MYTH #2: Undocumented immigrants steal jobs and don’t pay taxes
Undocumented immigrants are different from asylum seekers. However, every single time I bring up immigration this myth is always raised. And so, it is worth addressing even though it highlights the contributions of a different population of immigrants than asylum seekers.
According to the American Immigration Council’s nonpartisan research, there is little connection between immigrant labor and unemployment rates. And the last time I shopped at Target, no one asked me if I was a legal resident or not before they expected me to pay sales tax. In fact, undocumented immigrants pay taxes every time they buy goods and buy or rent property. Not only that, but a 2017 report from the ITEP shows that undocumented immigrants pay almost $12 million in state and local taxes and another $13 billion in Social Security benefits they will never get. Economists have calculated that our country’s Social Security would be bankrupt if it weren’t for the contributions of undocumented immigrants.
While undocumented immigrants (and asylum seekers) have a right to schooling and emergency medical care, that is the extent of the benefits they receive. Undocumented immigrants and asylum seekers are not eligible for welfare, food stamps, subsidized housing, Medicare or Social Security. Even legal permanent residents are only eligible for benefits after they have lived in the U.S. for over five years.
The bottom line is this, contrary to what we may have been told, both documented and undocumented immigrants pay more into public benefit programs than they take out. The Cato Institute found that, over the course of a lifetime, the average immigrant will pay $80,000 more in taxes than he or she takes out in benefits and services.
MYTH #3: The immigrant population is exploding and hurting the economy
Recent months have seen an upsurge in asylum seekers from Central America, but contrary to the idea that immigrants are exploding, since 2009, the United States’ immigrant population has continued to hold steady at about 13 percent of the population.
However, even in regions of the U.S. where the immigrant population is growing, researchers have demonstrated over and over again that the influx of new families serves to bolster regional economies rather than harm them. Perhaps we should not be surprised that refugees have higher entrepreneurship rates than the U.S.-born population. The reality is that blocking refugee resettlement not only diminishes the humanitarian impact of U.S. efforts, but also results in the loss of economic benefits that refugees provide.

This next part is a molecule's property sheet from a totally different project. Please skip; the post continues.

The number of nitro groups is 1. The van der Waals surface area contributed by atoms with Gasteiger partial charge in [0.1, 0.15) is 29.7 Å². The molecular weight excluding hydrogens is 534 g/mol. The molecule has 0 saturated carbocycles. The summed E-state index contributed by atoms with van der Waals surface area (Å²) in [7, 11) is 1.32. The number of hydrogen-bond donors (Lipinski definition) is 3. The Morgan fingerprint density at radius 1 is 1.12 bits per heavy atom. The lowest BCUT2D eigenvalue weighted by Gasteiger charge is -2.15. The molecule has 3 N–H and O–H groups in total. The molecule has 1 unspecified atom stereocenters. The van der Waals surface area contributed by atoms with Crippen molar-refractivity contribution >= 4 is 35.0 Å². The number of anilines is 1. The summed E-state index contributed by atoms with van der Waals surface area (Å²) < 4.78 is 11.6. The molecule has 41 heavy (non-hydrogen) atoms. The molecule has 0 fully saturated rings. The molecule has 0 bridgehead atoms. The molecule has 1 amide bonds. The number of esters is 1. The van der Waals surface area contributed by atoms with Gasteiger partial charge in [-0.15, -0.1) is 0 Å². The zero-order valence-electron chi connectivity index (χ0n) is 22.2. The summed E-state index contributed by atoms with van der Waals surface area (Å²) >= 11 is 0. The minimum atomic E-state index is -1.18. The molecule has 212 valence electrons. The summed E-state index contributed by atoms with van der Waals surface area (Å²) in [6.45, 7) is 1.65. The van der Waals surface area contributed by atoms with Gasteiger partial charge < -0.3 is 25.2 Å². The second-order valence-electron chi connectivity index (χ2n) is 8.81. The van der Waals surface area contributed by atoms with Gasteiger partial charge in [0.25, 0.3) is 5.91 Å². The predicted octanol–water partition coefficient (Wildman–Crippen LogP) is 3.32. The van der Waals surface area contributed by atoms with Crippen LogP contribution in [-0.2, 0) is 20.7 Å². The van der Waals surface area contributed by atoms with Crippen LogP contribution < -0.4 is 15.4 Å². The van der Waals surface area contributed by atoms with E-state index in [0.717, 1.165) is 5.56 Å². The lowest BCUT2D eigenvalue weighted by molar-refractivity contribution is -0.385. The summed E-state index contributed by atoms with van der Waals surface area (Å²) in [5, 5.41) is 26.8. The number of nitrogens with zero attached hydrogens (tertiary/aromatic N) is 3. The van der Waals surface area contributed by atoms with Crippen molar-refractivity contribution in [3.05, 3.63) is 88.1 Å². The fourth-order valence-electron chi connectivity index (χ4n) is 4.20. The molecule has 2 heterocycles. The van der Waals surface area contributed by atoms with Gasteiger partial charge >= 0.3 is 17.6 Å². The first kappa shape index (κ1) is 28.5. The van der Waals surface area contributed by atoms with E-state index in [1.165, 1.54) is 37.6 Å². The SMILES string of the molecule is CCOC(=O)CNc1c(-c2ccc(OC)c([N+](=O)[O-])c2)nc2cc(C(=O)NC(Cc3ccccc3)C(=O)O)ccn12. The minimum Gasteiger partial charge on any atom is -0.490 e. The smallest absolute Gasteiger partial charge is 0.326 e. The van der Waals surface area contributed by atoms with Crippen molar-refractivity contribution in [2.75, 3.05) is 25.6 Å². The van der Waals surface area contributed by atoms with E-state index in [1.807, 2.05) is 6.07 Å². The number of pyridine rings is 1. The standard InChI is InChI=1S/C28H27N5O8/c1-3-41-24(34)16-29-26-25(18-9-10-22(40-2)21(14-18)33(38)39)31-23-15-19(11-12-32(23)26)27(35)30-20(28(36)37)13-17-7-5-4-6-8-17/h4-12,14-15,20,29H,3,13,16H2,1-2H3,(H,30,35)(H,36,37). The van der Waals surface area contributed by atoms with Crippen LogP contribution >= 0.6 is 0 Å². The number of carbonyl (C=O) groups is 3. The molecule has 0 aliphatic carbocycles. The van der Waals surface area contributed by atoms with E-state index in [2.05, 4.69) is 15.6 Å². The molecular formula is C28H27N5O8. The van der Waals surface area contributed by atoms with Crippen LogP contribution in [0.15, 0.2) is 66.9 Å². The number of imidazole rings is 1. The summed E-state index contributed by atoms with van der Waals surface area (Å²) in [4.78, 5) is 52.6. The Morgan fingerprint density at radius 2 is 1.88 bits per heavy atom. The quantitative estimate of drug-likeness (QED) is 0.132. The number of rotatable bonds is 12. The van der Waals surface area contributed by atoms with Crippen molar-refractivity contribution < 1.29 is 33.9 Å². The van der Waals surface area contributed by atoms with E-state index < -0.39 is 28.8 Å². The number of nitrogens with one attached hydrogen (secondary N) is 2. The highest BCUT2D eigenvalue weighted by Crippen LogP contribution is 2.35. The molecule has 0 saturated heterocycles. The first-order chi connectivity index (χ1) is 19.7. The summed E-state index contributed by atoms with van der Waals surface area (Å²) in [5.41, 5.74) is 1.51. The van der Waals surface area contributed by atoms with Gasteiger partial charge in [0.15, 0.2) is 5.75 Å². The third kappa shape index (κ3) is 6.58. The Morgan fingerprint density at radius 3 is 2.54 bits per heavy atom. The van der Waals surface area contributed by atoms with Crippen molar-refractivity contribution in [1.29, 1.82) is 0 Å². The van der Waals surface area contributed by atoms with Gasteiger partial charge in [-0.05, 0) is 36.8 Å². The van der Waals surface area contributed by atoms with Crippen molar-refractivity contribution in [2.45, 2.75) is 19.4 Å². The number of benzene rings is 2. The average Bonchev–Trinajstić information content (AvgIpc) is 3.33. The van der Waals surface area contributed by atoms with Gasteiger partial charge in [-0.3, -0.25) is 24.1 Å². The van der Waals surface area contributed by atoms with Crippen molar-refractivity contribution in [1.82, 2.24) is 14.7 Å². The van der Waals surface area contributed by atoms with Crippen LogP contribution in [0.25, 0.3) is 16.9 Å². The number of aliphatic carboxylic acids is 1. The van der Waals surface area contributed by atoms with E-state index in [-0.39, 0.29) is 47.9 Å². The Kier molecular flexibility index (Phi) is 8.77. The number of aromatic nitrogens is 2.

Cities like Columbus, Ohio; Eerie, Pennsylvania; Detroit, Michigan and Akron, Ohio, are powerful testimonies to the impact refugees have on economic progress. When refugees move into areas previously in decline, they spark growth. In “Rust Belt” cities like Eerie, refugees have actually prevented population decline, the spread of urban decay and drops in the housing market. For example, employers in manufacturing and other sectors have been able to remain in business because of refugee resettlement to Eerie.
To see what immigrants are contributing to your local economy, check out this interactive map.
*Name changed for security reasons.
Immigrant Connection is a grassroots network of legal service offices providing low cost legal services to immigrants and refugees in local communities across the country.
The Evangelical Immigration Table provides resources for an approach to immigrants and to immigration policy, guided first and foremost by the Bible.
Rev. Andrea Summers is a professor, pastor, writer and preacher. She teaches in the Division of Religion at Southern Wesleyan University in Central, South Carolina, loves to preach and teach Scripture and is passionate about raising up the next generation of dynamic leaders for the church. Summers is passionate about biblical justice and authentic vulnerability and their critical connection to spiritual formation. She lives in South Carolina with her husband, Jeremy, and four kids.
Photo credit: Ashley Jennings